I have seen so many bad reviews for Indian restaurants lately that I started to wonder if it would just be better to make Indian food at home. Turns out, it is!
- 3 Tbsp grapeseed oil (or sub coconut oil)
- 1 medium white or yellow onion, finely diced
- 1 Tbsp ground cumin
- 3/4 tsp sea salt (divided // plus more to taste)
- 6 cloves garlic, minced (6 cloves yield ~3 Tbsp)
- 2 Tbsp fresh ginger, minced
- 1/2 cup fresh cilantro, chopped
- 2-3 fresh green chilies, sliced with seeds (I used serrano peppers)
- 1 Tbsp ground coriander
- 1 tsp chili powder
- 1 tsp ground turmeric
- 1 28-ounce can puree or finely diced tomatoes (if unsalted, you’ll add more salt to the dish)
- 2 15-ounce cans chickpeas, slightly drained
- 1 tsp garam masala* (see instructions for DIY blend)
- 2-3 tsp coconut sugar
- 2 Tbsp lemon juice (plus more to taste)
- Heat a large pot over medium heat. Once hot, add oil, onion, cumin, and one-third of the salt (1/4 tsp as the original recipe is written // adjust if altering batch size).
- Add garlic, ginger, cilantro, and green chilies to a mortar and pestle and grind into a rough paste (or use a small food processor to pulse into a paste. Alternatively, just finely mince.) Then, add to the pan with the onions.
- Next add ground coriander, chili powder, and turmeric and stir to coat. Add a little more oil at this point if the pan is looking dry.
- Next, add pureed tomatoes and chickpeas and remaining salt (1/2 tsp as the original recipe is written). If the mixture looks a little too thick, add up to 1 cup (240 ml) water (I added ~1/2 cup (120 ml) // amount as original recipe is written // adjust if altering batch size). You’re looking for a semi-thick soup consistency at this point, as it will cook down into more of a stew.
- Increase heat to medium-high until it reaches a rolling simmer, then reduce heat to low or medium-low and maintain a simmer (uncovered) for 15-20 minutes, or until thick and stew-like. Stir occasionally.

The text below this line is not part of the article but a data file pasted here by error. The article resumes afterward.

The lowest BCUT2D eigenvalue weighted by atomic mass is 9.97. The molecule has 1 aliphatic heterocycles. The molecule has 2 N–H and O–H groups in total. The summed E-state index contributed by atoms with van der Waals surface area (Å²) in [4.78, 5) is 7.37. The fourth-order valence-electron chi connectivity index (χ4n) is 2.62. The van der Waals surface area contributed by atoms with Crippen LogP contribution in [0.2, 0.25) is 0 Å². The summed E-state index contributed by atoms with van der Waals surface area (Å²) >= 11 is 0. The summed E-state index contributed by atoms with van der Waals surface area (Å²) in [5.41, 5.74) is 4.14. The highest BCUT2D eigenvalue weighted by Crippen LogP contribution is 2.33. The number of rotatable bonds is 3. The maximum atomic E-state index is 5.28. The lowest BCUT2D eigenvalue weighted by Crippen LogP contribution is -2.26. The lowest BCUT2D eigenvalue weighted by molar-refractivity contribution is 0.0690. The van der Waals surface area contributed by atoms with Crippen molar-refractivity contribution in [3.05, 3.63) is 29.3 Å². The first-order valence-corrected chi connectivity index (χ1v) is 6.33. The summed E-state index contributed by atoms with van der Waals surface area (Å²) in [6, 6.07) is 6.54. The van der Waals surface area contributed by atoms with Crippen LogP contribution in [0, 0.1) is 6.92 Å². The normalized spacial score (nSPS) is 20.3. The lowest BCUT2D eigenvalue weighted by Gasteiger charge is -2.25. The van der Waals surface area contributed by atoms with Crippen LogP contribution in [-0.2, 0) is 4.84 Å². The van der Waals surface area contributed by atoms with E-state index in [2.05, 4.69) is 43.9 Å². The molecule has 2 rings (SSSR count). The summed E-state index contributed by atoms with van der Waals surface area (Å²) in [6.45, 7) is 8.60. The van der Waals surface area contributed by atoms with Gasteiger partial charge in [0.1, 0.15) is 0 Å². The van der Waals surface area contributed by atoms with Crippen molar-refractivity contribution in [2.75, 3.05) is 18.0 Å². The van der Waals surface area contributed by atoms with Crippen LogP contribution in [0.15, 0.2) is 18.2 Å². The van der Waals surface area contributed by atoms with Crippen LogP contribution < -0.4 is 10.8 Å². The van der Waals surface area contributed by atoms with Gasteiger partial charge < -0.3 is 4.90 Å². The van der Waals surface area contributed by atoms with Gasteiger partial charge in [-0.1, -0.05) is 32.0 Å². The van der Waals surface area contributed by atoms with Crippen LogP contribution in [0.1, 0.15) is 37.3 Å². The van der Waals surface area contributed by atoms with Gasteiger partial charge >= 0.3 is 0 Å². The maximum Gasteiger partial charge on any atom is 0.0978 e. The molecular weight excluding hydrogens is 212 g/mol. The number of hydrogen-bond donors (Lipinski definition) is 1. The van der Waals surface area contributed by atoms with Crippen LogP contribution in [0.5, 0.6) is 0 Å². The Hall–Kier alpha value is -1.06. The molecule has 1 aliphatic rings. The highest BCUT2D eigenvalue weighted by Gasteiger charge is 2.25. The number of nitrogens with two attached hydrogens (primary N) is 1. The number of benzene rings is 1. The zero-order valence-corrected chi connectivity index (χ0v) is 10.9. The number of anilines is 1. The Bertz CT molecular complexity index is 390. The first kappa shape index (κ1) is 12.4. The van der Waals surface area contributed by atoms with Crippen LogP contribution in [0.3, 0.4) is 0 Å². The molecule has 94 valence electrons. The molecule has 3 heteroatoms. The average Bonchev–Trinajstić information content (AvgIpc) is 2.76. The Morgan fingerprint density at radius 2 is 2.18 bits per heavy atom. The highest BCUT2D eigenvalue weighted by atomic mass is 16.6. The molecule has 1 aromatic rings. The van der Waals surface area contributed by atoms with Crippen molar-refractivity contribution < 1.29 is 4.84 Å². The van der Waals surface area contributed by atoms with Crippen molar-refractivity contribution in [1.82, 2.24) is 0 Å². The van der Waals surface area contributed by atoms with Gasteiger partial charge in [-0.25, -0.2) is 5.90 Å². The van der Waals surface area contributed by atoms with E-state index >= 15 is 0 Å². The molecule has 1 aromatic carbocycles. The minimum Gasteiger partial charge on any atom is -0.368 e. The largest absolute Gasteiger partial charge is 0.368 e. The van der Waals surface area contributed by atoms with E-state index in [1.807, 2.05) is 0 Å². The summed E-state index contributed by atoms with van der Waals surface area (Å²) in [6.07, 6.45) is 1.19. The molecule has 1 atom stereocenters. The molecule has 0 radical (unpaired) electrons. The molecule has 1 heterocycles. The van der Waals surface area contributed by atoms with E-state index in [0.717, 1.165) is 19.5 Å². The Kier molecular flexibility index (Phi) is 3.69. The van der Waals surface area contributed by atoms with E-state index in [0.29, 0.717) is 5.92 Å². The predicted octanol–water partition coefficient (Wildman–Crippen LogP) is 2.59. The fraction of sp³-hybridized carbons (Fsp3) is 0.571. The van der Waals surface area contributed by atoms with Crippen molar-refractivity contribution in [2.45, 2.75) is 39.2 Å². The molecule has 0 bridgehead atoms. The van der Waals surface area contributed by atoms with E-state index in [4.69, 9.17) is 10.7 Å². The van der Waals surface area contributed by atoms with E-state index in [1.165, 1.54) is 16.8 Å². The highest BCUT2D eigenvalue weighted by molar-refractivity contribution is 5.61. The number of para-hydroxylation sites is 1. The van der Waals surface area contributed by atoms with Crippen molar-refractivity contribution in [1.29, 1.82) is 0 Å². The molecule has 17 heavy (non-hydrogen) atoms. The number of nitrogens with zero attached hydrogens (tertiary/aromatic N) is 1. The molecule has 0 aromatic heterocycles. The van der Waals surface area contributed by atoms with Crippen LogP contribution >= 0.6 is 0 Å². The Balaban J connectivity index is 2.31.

- In the meantime, if you don’t have garam masala seasoning, make your own by adding (amounts as original recipe are written // adjust if altering batch size) 2 small dried red chilies, 1 tsp black peppercorns (or 1/2 tsp ground black pepper), 1 tsp cumin seeds (or 1/2 tsp ground cumin), 1 tsp cardamom pods (or 1/2 tsp ground cardamom), 1/2 tsp cloves (or 1/4 tsp ground cloves), and 1/8 tsp nutmeg to a mortar and pestle or spice grinder and grind/mix into a powder. Set aside.
- When the chana masala is thickened and bubbly, taste and adjust seasonings as needed, adding more salt for saltiness, chili powder for heat, or a bit of coconut sugar for sweetness and to offset the heat of the chilies.
- Remove from heat and add lemon juice and garam masala. Stir to mix, then let cool slightly before serving. Fresh cilantro and lemon juice make an excellent garnish. Chana masala can be enjoyed as a stew on its own, or it can be delicious with white or brown rice (see my favorite method here), or cauliflower rice. Lastly, my favorite is over roasted sweet potatoes and broccoli (see notes for instructions).
- Leftovers will keep covered in the refrigerator up to 4 days, or in the freezer for up to 1 month.
Indian chopped salad
- 1 small handful of fresh or dry curry leaves
- 1 teaspoon fenugreek seeds
- 1 teaspoon mustard seeds
- rapeseed oil
- 1 heaped teaspoon mango chutney
- 4 uncooked poppadoms, optional
- 2 carrots
- ½ a cucumber
- 4 spring onions
- 1 bunch of radishes
- 2 little gem lettuce
- 2 big handfuls of ripe cherry tomatoes
- 1 fresh red chili
- 1 bunch of fresh coriander
- 1 bunch of fresh mint
- 1 lemon
- Crumble the curry leaves into a small frying pan on medium heat. Add a big lug of oil, and the fenugreek and mustard seeds.
- Fry until the mustard seeds start to pop, then stir in the mango chutney. Remove from the heat and leave to cool.
- Puff up the poppadoms by microwaving for a minute or two.
- Peel and grate the carrots on a large board, then chop and add the cucumber, spring onions, radishes, lettuce, tomatoes, and chili (deseed it first), mixing and chopping as you go. Pick over the herb leaves and give it a good final chop.
- Pour over the toasted spices, add a squeeze of lemon juice, a pinch of sea salt and mix and chop it all up with your knife. If it’s too dry, add extra oil and lemon juice.
- Serve sprinkled with crunched-up poppadoms, and extra dollops of mango chutney, if you fancy.